Fortunately, Homes with Hope helps.
Quietly, quickly and efficiently, the local non-profit has adapted to the crisis. Recognizing the urgent need to keep residents — plus staff and volunteers — safe, they’ve adjusted all their programs.
It’s not easy. But — following the recommendations of the CDC, state of Connecticut and local health officials — they’ve made big changes.
President and CEO Helen McAlinden — in just her fourth month on the job — reports that all residents have been moved from the 3 shelters (Gillespie Center, Hoskins Place and Project Return) to a local hotel. That provides enough space to practice social distancing.
Program directors and case management staff have relocated to the hotel too. They’re assisting clients 24/7.
Gillespie Center residents have been moved from downtown Westport to a hotel.
Effective this Monday (April 13), the community kitchen volunteer program is suspended. However, Homes with Hope still serves people in need (12 to 1 p.m., and 5 to 6 p.m.). Meals for all community kitchen guests and Gillespie residents will be ordered from local restaurants. That protects community members — and supports local restaurants. Click here, then scroll down for details.
The food pantry will remain open on Mondays, Tuesdays, Thursdays and Fridays, from 1 to 4 p.m., to address the needs of the food insecure. However, a new contact-less drop-off and pick-up procedure has been implemented (click here, then scroll down for details).
In addition, McAlinden reports that Homes with Hope’s supportive housing residents (spread throughout Westport, at several sites) are doing well. Case managers are in daily contact, and staff members drop off non-perishable items as needed.
Finally, school lunches continue to be delivered to children in Homes with Hope’s program.
“These changes will help ensure the safety of our entire community,” McAlinden says.
“However, they require extra resources that we will struggle to obtain. Your support to get us through this time is a tremendous help.”
There are two ways to give: through an online donation (click here), and by donating non-perishable food, cleaning supplies and paper goods. Click here for a list of items needed, and the contactless drop-off directions.
“As always, we appreciate your support,” McAlinden says. “Please stay healthy and safe!”
Comments Off on Homes With Hope News: Residents Move; Meal, Pantry Changes Set
As Westporters hunker down at home, there’s one group of neighbors we can’t forget: the homeless.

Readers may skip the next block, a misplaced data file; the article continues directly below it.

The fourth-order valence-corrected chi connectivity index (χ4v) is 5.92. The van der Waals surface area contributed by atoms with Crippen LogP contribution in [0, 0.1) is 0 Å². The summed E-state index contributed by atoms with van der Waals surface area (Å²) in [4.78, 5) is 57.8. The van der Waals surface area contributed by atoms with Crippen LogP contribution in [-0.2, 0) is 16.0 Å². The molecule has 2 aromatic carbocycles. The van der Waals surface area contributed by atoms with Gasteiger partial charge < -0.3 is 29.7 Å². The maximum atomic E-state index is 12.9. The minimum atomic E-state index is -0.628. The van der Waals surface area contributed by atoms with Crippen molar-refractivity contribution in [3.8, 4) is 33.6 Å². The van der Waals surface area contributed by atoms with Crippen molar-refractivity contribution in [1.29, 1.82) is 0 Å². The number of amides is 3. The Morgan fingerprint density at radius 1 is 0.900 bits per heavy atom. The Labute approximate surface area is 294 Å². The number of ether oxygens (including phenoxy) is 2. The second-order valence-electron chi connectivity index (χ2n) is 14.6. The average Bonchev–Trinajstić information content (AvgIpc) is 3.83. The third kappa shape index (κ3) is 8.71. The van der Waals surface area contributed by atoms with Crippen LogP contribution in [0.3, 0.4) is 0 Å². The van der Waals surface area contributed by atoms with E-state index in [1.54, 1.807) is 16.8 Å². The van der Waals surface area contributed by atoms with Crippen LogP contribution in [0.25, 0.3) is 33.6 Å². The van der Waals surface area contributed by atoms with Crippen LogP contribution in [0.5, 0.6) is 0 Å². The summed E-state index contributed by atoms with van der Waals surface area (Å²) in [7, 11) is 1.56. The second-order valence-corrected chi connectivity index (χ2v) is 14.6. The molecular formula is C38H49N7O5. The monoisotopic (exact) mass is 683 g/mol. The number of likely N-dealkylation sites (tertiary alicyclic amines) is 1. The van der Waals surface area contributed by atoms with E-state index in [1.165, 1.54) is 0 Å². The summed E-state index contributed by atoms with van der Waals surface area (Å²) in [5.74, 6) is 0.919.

Homes with Hope serves Westport’s most vulnerable population. For 36 years, individual citizens, civic organizations, religious institutions and schools have dropped off food — and volunteered to serve it — at Gillespie Center, the downtown shelter.
During the COVID-19 crisis, Homes with Hope will continue to do their great work. But a few things have changed.
People can continue to bring food for lunch and dinner. Just call ahead, or knock on the door. A staff member will pick up the items from you in the courtyard (behind Restoration Hardware).
However, volunteers no longer serve meals. Those will be handled by staff.
Christine Baskin hands donated items to Homes with Hope staff member Pat Wilson.
In addition, the community kitchen will no longer serve meals for non-resident guests inside. Instead, prepared food bags will be available for pick-up in the courtyard. Each bag includes a flyer with instructions for hand washing and other best practices.
Residents can still drop off items for the food pantry, which is available to anyone who’s hungry. Non-perishable goods like soups, tuna fish, and canned items are needed. These groceries will be brought curbside to anyone in need of food.
In other words: All operations continue at Gillespie Center. Everyone will be served; no one is turned away. However, some procedures are changed, to protect residents and staff members.
Need is as high — in fact, much higher — than ever. Homes with Hope thanks everyone who has helped in the past, and all those who continue to.
(Need help with housing or food? Want to help? Call Homes with Hope director Helen McAlinden directly: 475-225-5292.)